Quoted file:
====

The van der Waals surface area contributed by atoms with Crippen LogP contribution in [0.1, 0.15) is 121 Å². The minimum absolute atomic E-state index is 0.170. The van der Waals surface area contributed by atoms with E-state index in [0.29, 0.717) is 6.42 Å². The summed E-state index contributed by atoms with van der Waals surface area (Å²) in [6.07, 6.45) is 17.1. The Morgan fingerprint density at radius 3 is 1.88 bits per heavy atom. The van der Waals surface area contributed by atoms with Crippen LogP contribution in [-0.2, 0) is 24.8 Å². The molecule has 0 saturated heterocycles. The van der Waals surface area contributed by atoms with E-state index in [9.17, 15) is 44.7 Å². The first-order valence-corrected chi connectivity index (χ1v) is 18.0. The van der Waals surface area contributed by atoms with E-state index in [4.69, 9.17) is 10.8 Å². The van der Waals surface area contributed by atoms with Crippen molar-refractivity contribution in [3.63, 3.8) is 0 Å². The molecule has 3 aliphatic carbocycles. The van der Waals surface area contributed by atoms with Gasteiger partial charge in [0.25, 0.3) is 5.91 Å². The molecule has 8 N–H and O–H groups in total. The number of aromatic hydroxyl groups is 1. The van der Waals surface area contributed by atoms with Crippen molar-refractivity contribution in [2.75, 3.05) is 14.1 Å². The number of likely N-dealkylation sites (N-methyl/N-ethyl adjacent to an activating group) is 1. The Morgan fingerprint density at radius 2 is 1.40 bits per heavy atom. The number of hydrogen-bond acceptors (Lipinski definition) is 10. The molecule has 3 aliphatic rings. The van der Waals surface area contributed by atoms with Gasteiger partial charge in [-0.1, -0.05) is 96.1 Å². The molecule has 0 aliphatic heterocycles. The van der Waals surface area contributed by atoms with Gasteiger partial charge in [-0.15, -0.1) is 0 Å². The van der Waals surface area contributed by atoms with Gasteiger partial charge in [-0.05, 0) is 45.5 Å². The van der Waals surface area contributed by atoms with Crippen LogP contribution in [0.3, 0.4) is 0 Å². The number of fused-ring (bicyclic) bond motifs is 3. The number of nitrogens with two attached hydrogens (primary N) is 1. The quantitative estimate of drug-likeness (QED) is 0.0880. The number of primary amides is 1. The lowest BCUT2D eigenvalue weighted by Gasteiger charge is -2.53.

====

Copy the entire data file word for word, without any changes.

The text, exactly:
The van der Waals surface area contributed by atoms with Crippen LogP contribution in [0.1, 0.15) is 121 Å². The minimum absolute atomic E-state index is 0.170. The van der Waals surface area contributed by atoms with E-state index in [0.29, 0.717) is 6.42 Å². The summed E-state index contributed by atoms with van der Waals surface area (Å²) in [6.07, 6.45) is 17.1. The Morgan fingerprint density at radius 3 is 1.88 bits per heavy atom. The van der Waals surface area contributed by atoms with Crippen LogP contribution in [-0.2, 0) is 24.8 Å². The molecule has 0 saturated heterocycles. The van der Waals surface area contributed by atoms with E-state index in [9.17, 15) is 44.7 Å². The first-order valence-corrected chi connectivity index (χ1v) is 18.0. The van der Waals surface area contributed by atoms with E-state index in [4.69, 9.17) is 10.8 Å². The van der Waals surface area contributed by atoms with Crippen molar-refractivity contribution in [3.63, 3.8) is 0 Å². The molecule has 3 aliphatic carbocycles. The van der Waals surface area contributed by atoms with Gasteiger partial charge in [0.25, 0.3) is 5.91 Å². The molecule has 8 N–H and O–H groups in total. The number of aromatic hydroxyl groups is 1. The van der Waals surface area contributed by atoms with Crippen molar-refractivity contribution in [2.75, 3.05) is 14.1 Å². The number of likely N-dealkylation sites (N-methyl/N-ethyl adjacent to an activating group) is 1. The Morgan fingerprint density at radius 2 is 1.40 bits per heavy atom. The number of hydrogen-bond acceptors (Lipinski definition) is 10. The molecule has 3 aliphatic rings. The van der Waals surface area contributed by atoms with Gasteiger partial charge in [-0.1, -0.05) is 96.1 Å². The molecule has 0 aliphatic heterocycles. The van der Waals surface area contributed by atoms with Gasteiger partial charge in [-0.15, -0.1) is 0 Å². The van der Waals surface area contributed by atoms with Gasteiger partial charge in [-0.05, 0) is 45.5 Å². The van der Waals surface area contributed by atoms with Crippen LogP contribution in [0.3, 0.4) is 0 Å². The number of fused-ring (bicyclic) bond motifs is 3. The number of nitrogens with two attached hydrogens (primary N) is 1. The quantitative estimate of drug-likeness (QED) is 0.0880. The number of primary amides is 1. The lowest BCUT2D eigenvalue weighted by Gasteiger charge is -2.53.